Re: A review of "The Selfish Meme"

From: Kenneth Van Oost (
Date: Sun 29 May 2005 - 19:33:05 GMT

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    ----- Original Message ----- From: Ray Recchia <>
    > Abstract ideas and abstractions in general are the central focus of
    > Distin's book. Distin refers to them as
    > "meta-representations". "Representations", according to Distin are our
    > mental concepts of specific items. So for example, I might have
    > representation of a a stick. A meta-representation is an awareness of a
    > property about the stick that can be applied to a variety of situations
    > sticks. So for example, recognizing that the stick can be used as a
    > lever, and that levers can be used in a variety of situations. Another
    > example of a meta-representation might be the notion of "color" or
    > "quantity", specific abstracted qualities of the stick or sticks that can
    > be applied to any number of different objects.

    Welcome back !

    Ray, you can also say that you have literally ' objectified ', although a stick is an object _ we forget so easily that the name we gave to that wooden object is an agreed upon sign for a whole set of complex meanings/ experiences/ expectations/ etc.

    The mental representation, what is a foggy element, is an ' objectified picture ' of what the stick is all about, can mean, represent, what kind of experience we can drag out of it. Even the colours of it are in principle objectified elements_ the stick must be brown or black or anyway show / represent the strenght/ intelligence/ competence of the holder. If it were pink and flossy we would consider it as being a childsplay, or of plastic, not real, not competitive.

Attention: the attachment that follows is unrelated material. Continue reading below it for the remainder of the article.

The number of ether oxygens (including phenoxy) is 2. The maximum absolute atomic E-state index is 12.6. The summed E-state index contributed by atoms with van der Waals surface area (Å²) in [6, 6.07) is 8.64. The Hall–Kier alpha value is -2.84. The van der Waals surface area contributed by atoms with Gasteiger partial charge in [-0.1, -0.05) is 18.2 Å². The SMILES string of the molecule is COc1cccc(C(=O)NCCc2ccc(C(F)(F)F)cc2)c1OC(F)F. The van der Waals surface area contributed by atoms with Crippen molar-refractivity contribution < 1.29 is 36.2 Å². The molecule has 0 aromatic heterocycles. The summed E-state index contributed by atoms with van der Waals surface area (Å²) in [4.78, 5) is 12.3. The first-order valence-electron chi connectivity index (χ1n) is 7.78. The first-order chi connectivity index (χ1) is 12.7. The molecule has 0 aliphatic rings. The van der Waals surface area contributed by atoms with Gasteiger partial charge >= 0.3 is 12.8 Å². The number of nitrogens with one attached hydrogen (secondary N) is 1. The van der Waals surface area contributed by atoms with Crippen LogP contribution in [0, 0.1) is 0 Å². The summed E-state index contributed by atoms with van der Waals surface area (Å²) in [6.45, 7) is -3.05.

Memes, than, can we say that they are ' objectivations ' of what they stand for !? Highly speculative, I know, but if Kate is right, a repre- sentation of a stick in our mind is just an illusive proces, an objecti- vation would give it ' substance ', we should could ' feel ' the stick, have a ' hold '... Smail on pg 84, ' Like some critics of our modern society already have noted, the therminology of the objectivity forces us to see our- selves as butts or owners of objectified forces [ memes !?] which lead a life on their own within oursleves '. The concept of Speech Acts ( Austin) springs to mind, even Smiths Performance scheme looks around the corner.

    Representation or objectivation all boils down to words, VERBS, and their over time changed conception, if you can 't do something equals nowadays of you having a problem; wanting something becomes having a need; working the stick is having strenght, being the man, show competence. What is ever said in our daily social intercourse is never the truth, but an objectified ( represented ?) charateristic of something ' real '. Memes propagate thus then by how hard/ how fidel they can objectify of what they stand for.



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